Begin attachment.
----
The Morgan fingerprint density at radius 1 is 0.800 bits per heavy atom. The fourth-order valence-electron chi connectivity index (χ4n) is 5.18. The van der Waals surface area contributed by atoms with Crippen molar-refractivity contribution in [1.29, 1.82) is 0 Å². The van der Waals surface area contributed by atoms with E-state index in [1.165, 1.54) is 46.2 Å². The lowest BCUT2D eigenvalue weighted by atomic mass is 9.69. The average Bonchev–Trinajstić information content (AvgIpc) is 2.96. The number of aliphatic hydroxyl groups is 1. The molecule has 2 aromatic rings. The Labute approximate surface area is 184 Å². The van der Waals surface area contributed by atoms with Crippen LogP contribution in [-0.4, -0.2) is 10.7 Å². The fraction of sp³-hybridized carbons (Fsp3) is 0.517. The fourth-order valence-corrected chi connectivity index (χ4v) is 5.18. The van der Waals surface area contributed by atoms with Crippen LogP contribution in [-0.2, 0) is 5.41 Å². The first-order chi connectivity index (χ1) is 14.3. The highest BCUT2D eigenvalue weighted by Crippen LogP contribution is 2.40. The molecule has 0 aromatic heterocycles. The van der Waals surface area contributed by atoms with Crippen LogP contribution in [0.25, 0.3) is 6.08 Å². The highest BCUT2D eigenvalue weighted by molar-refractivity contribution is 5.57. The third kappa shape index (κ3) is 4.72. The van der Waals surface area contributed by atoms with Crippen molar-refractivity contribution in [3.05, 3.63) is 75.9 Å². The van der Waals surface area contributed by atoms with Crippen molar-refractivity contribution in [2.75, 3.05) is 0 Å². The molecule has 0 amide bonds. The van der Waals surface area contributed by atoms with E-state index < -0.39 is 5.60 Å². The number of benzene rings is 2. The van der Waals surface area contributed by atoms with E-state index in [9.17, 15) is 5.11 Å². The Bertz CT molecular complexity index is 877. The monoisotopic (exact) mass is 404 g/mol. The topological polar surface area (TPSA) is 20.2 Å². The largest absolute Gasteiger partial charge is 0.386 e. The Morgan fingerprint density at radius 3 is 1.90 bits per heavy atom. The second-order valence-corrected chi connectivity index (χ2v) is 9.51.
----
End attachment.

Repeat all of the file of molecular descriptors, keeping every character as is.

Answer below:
The Morgan fingerprint density at radius 1 is 0.800 bits per heavy atom. The fourth-order valence-electron chi connectivity index (χ4n) is 5.18. The van der Waals surface area contributed by atoms with Crippen molar-refractivity contribution in [1.29, 1.82) is 0 Å². The van der Waals surface area contributed by atoms with E-state index in [1.165, 1.54) is 46.2 Å². The lowest BCUT2D eigenvalue weighted by atomic mass is 9.69. The average Bonchev–Trinajstić information content (AvgIpc) is 2.96. The number of aliphatic hydroxyl groups is 1. The molecule has 2 aromatic rings. The Labute approximate surface area is 184 Å². The van der Waals surface area contributed by atoms with Crippen LogP contribution in [-0.4, -0.2) is 10.7 Å². The fraction of sp³-hybridized carbons (Fsp3) is 0.517. The fourth-order valence-corrected chi connectivity index (χ4v) is 5.18. The van der Waals surface area contributed by atoms with Crippen LogP contribution in [-0.2, 0) is 5.41 Å². The first-order chi connectivity index (χ1) is 14.3. The highest BCUT2D eigenvalue weighted by Crippen LogP contribution is 2.40. The molecule has 0 aromatic heterocycles. The van der Waals surface area contributed by atoms with Crippen LogP contribution in [0.25, 0.3) is 6.08 Å². The highest BCUT2D eigenvalue weighted by molar-refractivity contribution is 5.57. The third kappa shape index (κ3) is 4.72. The van der Waals surface area contributed by atoms with Crippen molar-refractivity contribution in [3.05, 3.63) is 75.9 Å². The van der Waals surface area contributed by atoms with Crippen molar-refractivity contribution in [2.75, 3.05) is 0 Å². The molecule has 0 amide bonds. The van der Waals surface area contributed by atoms with E-state index < -0.39 is 5.60 Å². The number of benzene rings is 2. The van der Waals surface area contributed by atoms with E-state index in [9.17, 15) is 5.11 Å². The Bertz CT molecular complexity index is 877. The monoisotopic (exact) mass is 404 g/mol. The topological polar surface area (TPSA) is 20.2 Å². The largest absolute Gasteiger partial charge is 0.386 e. The Morgan fingerprint density at radius 3 is 1.90 bits per heavy atom. The second-order valence-corrected chi connectivity index (χ2v) is 9.51.